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The quote below is one reason why I was so tickled to have two SEC teams in the NC this year... The other conferences made their own bed and got to lay in it. Now all of a sudden they're having a change of heart.

 

 

 

My next question would be; do you simply take the BCS top 4 and do the playoff OR do you take the top 4 conference champs in the BCS ranking? For example, this year the top 4 in the playoff would have been LSU v. Stanford and Bama v. OSU and then the winners advance. This would have excluded the PAC 12 champ, the Big 10 champ and the ACC champ, among others. So, how should it be done?

Assuming that we're just going to a +1 situation, then I believe they should just take the top 4 teams in the BCS rankings. I also believe that, in order to qualify for the final four, that you should have to have played at least one(perhaps 2?) OOC game against some team ranked in the top 25 in at least one of the last couple years. However long the time frame needs to be based on how far ahead of time OOC match-ups are set. You've got 4 OOC games, so that still leaves at least 2 games against whatever cupcake you want to bring in.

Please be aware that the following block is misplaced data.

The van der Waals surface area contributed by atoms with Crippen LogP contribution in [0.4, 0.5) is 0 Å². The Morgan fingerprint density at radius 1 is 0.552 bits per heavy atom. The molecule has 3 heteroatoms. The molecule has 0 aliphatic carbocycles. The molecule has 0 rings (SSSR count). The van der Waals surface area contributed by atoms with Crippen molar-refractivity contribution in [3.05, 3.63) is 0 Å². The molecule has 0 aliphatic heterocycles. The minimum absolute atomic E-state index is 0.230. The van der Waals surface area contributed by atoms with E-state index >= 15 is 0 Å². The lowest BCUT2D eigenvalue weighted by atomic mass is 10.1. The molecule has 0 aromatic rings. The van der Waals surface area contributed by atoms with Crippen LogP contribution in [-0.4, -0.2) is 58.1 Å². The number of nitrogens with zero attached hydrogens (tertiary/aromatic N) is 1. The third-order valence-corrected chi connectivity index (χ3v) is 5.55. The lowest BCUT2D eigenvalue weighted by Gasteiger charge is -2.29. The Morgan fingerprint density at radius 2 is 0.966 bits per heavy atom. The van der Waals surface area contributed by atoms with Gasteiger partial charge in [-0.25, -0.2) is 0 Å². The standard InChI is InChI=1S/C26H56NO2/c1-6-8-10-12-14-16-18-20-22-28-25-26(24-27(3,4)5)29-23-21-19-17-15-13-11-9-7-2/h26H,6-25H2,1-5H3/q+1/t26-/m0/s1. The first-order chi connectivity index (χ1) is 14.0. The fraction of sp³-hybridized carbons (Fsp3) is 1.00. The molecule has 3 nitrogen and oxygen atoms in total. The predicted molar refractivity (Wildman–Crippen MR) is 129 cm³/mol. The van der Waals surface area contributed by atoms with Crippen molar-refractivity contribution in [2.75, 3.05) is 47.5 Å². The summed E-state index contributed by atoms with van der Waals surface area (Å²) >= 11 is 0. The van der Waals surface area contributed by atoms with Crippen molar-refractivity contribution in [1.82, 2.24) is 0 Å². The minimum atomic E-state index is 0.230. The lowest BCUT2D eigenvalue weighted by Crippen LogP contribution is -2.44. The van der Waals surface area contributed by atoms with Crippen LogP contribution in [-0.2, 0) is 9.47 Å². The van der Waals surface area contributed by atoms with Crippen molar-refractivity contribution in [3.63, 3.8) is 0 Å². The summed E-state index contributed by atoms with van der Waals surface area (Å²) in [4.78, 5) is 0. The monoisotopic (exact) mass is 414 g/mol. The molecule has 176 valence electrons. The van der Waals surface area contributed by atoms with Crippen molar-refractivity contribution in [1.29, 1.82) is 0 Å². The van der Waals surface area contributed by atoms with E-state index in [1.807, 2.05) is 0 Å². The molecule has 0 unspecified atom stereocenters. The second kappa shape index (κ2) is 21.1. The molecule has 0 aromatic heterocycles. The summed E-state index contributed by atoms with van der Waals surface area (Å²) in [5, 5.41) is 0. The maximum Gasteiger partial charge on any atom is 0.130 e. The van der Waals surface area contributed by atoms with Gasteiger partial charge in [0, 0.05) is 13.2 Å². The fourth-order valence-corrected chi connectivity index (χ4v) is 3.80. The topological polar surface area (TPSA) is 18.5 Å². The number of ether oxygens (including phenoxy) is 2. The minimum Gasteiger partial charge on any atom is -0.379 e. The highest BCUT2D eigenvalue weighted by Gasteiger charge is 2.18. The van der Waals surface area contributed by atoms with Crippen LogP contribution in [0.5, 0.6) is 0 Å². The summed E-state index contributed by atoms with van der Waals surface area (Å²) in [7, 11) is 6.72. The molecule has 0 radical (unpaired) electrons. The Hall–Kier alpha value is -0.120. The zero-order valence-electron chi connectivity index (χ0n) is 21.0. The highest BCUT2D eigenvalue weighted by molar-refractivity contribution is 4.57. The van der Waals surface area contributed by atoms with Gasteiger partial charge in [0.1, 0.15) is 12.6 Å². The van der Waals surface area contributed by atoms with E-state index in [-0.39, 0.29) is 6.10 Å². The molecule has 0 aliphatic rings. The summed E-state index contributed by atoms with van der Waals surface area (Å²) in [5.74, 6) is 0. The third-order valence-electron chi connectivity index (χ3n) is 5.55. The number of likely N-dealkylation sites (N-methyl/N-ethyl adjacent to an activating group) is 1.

Obviously that's a system that could be somewhat exploited because everyone would be trying to schedule the fluky team that happened to sneak in but is bound to fall back out. But only so many teams can do that and it would, inevitably lead to better OOC match-ups (because there's just as much chance that marginal top 25 program you scheduled turns out to be a team on the rise and is top 10 the year you finally play them) which would, in turn, lead to an easier time in determining who is good on a national stage. Essentially, it would mean more match-ups between the power conferences during the regular season and a better chance to actually determine where they stack up relative to one another.

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My next question would be; do you simply take the BCS top 4 and do the playoff OR do you take the top 4 conference champs in the BCS ranking? For example, this year the top 4 in the playoff would have been LSU v. Stanford and Bama v. OSU and then the winners advance. This would have excluded the PAC 12 champ, the Big 10 champ and the ACC champ, among others. So, how should it be done?

 

If you take the top 4 conference champs according to BCS standings, then you'd end up with LSU vs. Boise St. and Okie St. vs. Oregon. You happy with that? You cut out Boise St. and you get Wisconsin. You happier with that?